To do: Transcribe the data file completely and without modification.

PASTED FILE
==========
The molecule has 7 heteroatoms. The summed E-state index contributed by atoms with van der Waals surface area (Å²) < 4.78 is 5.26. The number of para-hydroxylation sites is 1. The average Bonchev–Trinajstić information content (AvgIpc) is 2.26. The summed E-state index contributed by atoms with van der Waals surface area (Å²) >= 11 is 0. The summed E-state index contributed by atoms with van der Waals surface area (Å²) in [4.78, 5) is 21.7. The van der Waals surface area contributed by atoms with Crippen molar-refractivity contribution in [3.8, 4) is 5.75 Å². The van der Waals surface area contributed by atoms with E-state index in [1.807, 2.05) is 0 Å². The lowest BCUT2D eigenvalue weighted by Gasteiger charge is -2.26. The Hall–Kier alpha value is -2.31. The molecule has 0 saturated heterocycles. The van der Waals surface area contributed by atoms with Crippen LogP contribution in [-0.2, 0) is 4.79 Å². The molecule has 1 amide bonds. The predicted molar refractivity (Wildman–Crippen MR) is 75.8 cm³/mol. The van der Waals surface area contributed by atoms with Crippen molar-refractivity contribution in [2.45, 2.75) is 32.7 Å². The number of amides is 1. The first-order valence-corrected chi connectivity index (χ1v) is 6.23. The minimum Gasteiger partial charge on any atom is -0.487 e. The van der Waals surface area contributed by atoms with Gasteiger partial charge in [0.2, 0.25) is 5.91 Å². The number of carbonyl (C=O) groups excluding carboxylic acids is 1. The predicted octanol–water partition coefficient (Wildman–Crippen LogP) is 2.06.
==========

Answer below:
The molecule has 7 heteroatoms. The summed E-state index contributed by atoms with van der Waals surface area (Å²) < 4.78 is 5.26. The number of para-hydroxylation sites is 1. The average Bonchev–Trinajstić information content (AvgIpc) is 2.26. The summed E-state index contributed by atoms with van der Waals surface area (Å²) >= 11 is 0. The summed E-state index contributed by atoms with van der Waals surface area (Å²) in [4.78, 5) is 21.7. The van der Waals surface area contributed by atoms with Crippen molar-refractivity contribution in [3.8, 4) is 5.75 Å². The van der Waals surface area contributed by atoms with E-state index in [1.807, 2.05) is 0 Å². The lowest BCUT2D eigenvalue weighted by Gasteiger charge is -2.26. The Hall–Kier alpha value is -2.31. The molecule has 0 saturated heterocycles. The van der Waals surface area contributed by atoms with Crippen LogP contribution in [-0.2, 0) is 4.79 Å². The molecule has 1 amide bonds. The predicted molar refractivity (Wildman–Crippen MR) is 75.8 cm³/mol. The van der Waals surface area contributed by atoms with Crippen molar-refractivity contribution in [2.45, 2.75) is 32.7 Å². The number of amides is 1. The first-order valence-corrected chi connectivity index (χ1v) is 6.23. The minimum Gasteiger partial charge on any atom is -0.487 e. The van der Waals surface area contributed by atoms with Gasteiger partial charge in [0.2, 0.25) is 5.91 Å². The number of carbonyl (C=O) groups excluding carboxylic acids is 1. The predicted octanol–water partition coefficient (Wildman–Crippen LogP) is 2.06.